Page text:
Bees' wings moving give a sense of absolute ease, because the energy seems so great in proportion to the frail weight lifted. It is restful to watch these creatures, so ethereal of body, so abundantly gifted with vitality – young gnats, the daintiest of dancers, ephemeral and swift, with their tireless measure – hive bees, standing round their doors on a hot day, their thin, airy wings flickering fast, making a cool stir with their noiseless rhythm. Even the great dor-beetles and fluffy bumble-bees – those angry people of the fields – fling their stout bodies through the air with a careless ease that implies immense reserves of power. The dragon-fly, fiery with purposeful energy, flashes over the stream in some long quest, like Palomides. Those small electric-blue insects, that make a haze over water-meadows in June, continue their innumerable dartings briskly in the most swooning heat; but there is nothing brisk in the opening and folding of a butterfly's wings; they are softly and weightlessly sleepy. She comes along the golden day with her faint, continual flutter; her wings make a gentle vibration in the air; from far down the stretches of ripe, brown grass-meadow you watch her approach, and because of her the place becomes Elysium. The white moth's passing is a lullaby; her wings have the elusiveness of dreams as she flickers down the dusk and alights contentedly upon the opening campion.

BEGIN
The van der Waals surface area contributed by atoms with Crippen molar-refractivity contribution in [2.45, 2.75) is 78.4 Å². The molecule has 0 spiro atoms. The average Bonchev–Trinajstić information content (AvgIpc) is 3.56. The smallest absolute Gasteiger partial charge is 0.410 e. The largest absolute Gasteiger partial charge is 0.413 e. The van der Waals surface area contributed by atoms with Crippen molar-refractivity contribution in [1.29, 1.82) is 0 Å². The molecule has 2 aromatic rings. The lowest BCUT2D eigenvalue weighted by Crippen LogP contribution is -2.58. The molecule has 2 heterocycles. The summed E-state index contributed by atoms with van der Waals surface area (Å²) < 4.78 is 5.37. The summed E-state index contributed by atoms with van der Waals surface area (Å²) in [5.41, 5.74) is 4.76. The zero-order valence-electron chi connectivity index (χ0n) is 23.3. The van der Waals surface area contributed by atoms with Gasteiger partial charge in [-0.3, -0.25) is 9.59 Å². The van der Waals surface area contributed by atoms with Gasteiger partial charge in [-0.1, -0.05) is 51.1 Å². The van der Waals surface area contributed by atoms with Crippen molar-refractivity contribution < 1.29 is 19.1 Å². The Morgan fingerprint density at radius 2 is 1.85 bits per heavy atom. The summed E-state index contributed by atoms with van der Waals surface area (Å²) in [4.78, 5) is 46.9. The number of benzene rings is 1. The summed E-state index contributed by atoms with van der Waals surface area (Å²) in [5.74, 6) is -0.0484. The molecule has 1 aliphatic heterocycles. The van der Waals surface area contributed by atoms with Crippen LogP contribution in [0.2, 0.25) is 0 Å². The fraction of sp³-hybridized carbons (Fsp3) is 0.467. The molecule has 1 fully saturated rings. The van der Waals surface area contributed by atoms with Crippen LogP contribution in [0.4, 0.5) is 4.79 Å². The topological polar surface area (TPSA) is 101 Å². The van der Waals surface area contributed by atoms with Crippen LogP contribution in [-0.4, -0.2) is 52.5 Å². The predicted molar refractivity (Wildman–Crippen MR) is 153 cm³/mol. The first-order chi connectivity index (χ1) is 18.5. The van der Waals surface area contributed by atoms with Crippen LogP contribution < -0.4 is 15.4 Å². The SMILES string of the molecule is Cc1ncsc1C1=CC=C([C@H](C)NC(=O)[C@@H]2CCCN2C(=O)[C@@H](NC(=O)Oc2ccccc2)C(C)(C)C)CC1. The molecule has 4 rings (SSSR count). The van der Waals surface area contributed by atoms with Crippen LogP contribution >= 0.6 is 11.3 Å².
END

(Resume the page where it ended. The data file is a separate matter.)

Movements of which we become conscious through one sense alone bring a strange feeling of secrecy. Owls' flight and all other motions of which we should know nothing with our eyes shut, have an eeriness because of this purposeful quiet; it is uncanny that the strength of those swooping wings should be so utterly noiseless. In a lightning flash, coming in the deep hush after thunder, lies terror; such unthinkably swift and formless motion, instantaneously bridging the abyss of space without a sound, is like some fearful portent. Are our senses undeveloped, since the dramas of dawn and moonrise have for us no chorus; the wind steals by invisible; the stars go through their stately ritual with silent tread, weaving their radiant dances to no murmur of music?